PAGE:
Abducted to Argentina in September, 2009

Bruce R. Gherbetti, father of Rion Suzuki, Lauren Gherbetti and Julia Gherbetti (ages 8, 6 and 4)

Abducted to Japan in September, 2009

Mark Gomez, father of Haydn (age 3)

Abducted to China in January, 2010

Jeffery Morehouse, Madeline Morehouse & David Sorlie, father, grandmother and grandfather of

“Mochi” Atomu Imoto Morehouse (age 7)

Abducted to Japan in February, 2010

Stan Hunkovic, father of Gabriel Julius and Anastasia Sierra-Marie (ages 3 and 1)

Abducted to Trinidad & Tobago in February, 2010

Sara Edwards, mother of Eli Kiraz (age 3)

Abducted to Turkey in March, 2010

Michael Hassett, Dennis and Ann Hassett, father, grandfather and grandmother of Noah and Kynan

Hassett (ages 10 and 7)

Abducted to Japan in March, 2010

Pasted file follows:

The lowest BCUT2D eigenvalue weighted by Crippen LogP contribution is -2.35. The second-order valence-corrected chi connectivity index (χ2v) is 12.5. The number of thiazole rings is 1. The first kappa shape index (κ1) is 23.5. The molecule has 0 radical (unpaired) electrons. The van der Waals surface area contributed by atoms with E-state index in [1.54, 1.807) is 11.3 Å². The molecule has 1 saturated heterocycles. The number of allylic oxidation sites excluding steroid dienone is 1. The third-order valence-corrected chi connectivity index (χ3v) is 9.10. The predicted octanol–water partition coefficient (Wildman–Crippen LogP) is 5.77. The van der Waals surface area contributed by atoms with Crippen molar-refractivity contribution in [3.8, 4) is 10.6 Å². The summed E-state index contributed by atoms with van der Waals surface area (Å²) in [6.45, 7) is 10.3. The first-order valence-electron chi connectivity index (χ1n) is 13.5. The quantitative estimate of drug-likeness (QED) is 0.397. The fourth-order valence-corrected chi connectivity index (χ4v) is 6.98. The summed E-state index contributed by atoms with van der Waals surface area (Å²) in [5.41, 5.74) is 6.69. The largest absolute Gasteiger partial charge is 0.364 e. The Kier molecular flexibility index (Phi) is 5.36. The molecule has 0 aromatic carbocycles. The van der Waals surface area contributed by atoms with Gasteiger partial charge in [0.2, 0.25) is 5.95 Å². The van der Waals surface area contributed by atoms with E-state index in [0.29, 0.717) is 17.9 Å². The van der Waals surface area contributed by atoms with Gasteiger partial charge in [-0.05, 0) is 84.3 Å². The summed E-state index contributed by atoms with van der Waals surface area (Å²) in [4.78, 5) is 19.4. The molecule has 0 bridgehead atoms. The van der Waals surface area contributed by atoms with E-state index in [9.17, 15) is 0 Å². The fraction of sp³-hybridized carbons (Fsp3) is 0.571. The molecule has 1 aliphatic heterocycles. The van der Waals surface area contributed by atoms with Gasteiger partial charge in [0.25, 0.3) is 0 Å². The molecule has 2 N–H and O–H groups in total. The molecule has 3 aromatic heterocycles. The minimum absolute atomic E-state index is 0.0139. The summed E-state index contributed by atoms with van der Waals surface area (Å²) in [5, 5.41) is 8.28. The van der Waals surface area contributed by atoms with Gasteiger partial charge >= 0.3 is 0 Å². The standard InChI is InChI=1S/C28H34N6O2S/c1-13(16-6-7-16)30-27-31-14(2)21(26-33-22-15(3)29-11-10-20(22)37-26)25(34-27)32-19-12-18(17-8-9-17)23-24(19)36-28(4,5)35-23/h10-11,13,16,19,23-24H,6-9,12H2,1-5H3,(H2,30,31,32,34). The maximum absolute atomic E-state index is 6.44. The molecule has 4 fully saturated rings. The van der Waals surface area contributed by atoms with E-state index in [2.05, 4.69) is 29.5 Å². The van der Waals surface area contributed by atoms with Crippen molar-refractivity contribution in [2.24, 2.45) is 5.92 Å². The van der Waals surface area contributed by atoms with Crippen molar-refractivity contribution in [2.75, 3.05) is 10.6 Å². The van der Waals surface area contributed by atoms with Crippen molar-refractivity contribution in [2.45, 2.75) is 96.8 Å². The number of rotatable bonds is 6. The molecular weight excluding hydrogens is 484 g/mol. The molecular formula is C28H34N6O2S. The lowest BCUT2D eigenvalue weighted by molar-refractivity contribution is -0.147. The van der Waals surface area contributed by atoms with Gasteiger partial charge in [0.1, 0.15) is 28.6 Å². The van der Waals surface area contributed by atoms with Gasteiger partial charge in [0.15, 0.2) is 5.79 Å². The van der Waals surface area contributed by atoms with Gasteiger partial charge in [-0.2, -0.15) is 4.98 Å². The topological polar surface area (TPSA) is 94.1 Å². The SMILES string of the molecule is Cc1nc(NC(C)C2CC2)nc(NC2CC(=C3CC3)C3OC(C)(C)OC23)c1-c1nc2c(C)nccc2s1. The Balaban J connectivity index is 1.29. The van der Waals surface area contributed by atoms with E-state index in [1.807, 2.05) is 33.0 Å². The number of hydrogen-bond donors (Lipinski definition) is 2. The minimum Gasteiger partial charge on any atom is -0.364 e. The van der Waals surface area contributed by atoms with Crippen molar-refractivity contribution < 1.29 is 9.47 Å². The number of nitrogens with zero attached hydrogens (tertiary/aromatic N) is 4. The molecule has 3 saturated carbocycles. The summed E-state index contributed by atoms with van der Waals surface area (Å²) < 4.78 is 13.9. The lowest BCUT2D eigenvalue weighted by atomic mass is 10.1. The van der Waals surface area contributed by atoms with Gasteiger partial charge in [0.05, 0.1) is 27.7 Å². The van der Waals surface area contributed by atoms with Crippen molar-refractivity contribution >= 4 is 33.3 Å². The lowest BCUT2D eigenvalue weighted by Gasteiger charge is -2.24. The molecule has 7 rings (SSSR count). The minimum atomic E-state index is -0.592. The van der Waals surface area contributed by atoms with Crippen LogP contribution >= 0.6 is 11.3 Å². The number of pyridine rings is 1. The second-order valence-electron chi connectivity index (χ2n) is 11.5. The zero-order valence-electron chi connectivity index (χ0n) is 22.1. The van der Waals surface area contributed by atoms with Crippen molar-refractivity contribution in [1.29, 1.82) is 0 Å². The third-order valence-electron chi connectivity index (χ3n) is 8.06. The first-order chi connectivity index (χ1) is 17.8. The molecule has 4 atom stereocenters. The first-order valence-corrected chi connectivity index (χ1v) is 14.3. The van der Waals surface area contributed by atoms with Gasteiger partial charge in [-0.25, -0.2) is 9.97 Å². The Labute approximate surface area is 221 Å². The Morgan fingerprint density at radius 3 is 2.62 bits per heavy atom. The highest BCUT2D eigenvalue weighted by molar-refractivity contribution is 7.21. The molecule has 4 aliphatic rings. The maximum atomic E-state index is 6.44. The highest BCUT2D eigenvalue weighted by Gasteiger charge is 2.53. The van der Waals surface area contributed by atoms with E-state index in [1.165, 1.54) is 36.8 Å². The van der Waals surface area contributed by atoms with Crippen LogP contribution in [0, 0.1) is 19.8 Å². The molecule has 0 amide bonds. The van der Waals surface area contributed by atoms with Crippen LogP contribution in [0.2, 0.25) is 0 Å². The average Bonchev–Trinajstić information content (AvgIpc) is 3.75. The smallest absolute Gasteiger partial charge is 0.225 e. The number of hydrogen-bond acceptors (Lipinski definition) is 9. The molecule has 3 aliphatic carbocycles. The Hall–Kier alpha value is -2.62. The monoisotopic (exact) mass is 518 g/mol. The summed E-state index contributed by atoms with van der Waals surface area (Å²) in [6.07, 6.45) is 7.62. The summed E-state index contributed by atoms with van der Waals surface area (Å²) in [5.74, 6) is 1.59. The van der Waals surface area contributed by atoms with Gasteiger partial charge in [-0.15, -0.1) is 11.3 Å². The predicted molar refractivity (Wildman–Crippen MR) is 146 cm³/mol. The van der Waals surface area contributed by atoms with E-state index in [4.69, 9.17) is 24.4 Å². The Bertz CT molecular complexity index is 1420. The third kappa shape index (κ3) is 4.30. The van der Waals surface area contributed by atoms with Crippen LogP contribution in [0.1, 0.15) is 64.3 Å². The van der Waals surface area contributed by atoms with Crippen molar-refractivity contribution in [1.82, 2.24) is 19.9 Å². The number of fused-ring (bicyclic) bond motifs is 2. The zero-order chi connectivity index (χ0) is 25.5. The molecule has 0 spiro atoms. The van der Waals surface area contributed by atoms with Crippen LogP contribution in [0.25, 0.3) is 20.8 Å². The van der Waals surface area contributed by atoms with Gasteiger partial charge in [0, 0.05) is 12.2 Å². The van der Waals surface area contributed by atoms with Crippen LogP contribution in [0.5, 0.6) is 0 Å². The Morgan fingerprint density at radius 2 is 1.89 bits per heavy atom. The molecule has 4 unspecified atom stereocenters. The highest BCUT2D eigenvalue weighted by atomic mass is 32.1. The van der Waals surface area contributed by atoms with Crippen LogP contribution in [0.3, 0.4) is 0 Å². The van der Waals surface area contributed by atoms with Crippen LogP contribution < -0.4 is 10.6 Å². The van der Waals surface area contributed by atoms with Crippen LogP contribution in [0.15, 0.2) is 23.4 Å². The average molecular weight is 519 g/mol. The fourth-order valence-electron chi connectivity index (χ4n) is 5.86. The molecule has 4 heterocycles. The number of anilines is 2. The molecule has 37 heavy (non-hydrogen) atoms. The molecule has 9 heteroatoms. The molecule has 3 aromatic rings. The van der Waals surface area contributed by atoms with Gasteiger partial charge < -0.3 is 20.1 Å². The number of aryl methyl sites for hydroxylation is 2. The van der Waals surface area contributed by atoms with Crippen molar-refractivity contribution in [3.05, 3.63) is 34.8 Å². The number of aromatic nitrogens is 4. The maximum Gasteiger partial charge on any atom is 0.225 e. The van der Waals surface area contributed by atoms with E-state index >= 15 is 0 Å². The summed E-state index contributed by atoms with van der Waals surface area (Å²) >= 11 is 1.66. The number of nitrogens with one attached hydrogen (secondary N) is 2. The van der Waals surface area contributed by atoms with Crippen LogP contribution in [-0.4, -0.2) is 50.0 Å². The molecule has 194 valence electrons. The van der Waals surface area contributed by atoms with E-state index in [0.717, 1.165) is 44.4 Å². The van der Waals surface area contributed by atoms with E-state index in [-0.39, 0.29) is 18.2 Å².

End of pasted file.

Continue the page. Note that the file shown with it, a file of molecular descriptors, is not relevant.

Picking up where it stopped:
Alex Kahney, father of Selene and Cale (ages 9 and 7)

Abducted to Japan in April, 2010

Brian Prager and Morton Prager, father and grandfather of Louis “Rui” (age 5)

Abducted to Japan in June, 2010

Antonio Quintana, father of Victoria and Virginia (ages 4 and 3)

Abducted to Argentina in July, 2010

Rex S. Arul, father of Rhea Immaculate (age 4)

Abducted to India in July, 2010

Simon Williams, father of Noan John (age 2)

Abducted to Brazil in August, 2010

Sheena Howard, mother of Talan and José Otavio Ribeiro da Silva (ages 5 and 2)

Abducted to Brazil in September, 2010

Dennis Patrick Burns, father of Victoria Emma and Sophia Marie (ages 4 and 2)

Abducted to Argentina in September, 2010

Richard Joseph Gatt, father of Natasha Joanie (age 6)

Abducted to Brazil in October, 2010

Douglas Trombino, father of Morgana Gray (age 2)

Abducted to Colombia in November, 2010

Ray Rose, father of Kaia (age 15 months)

Abducted to Japan in November, 2010

Robert W. Makielski, father of Isabel Marie and Gabriel Leonardo (ages 8 and 4)

Abducted to Dominican Republic in January, 2011

Tim Johnston, father of Kai Endo (age 6)

Abducted to Japan in March, 2011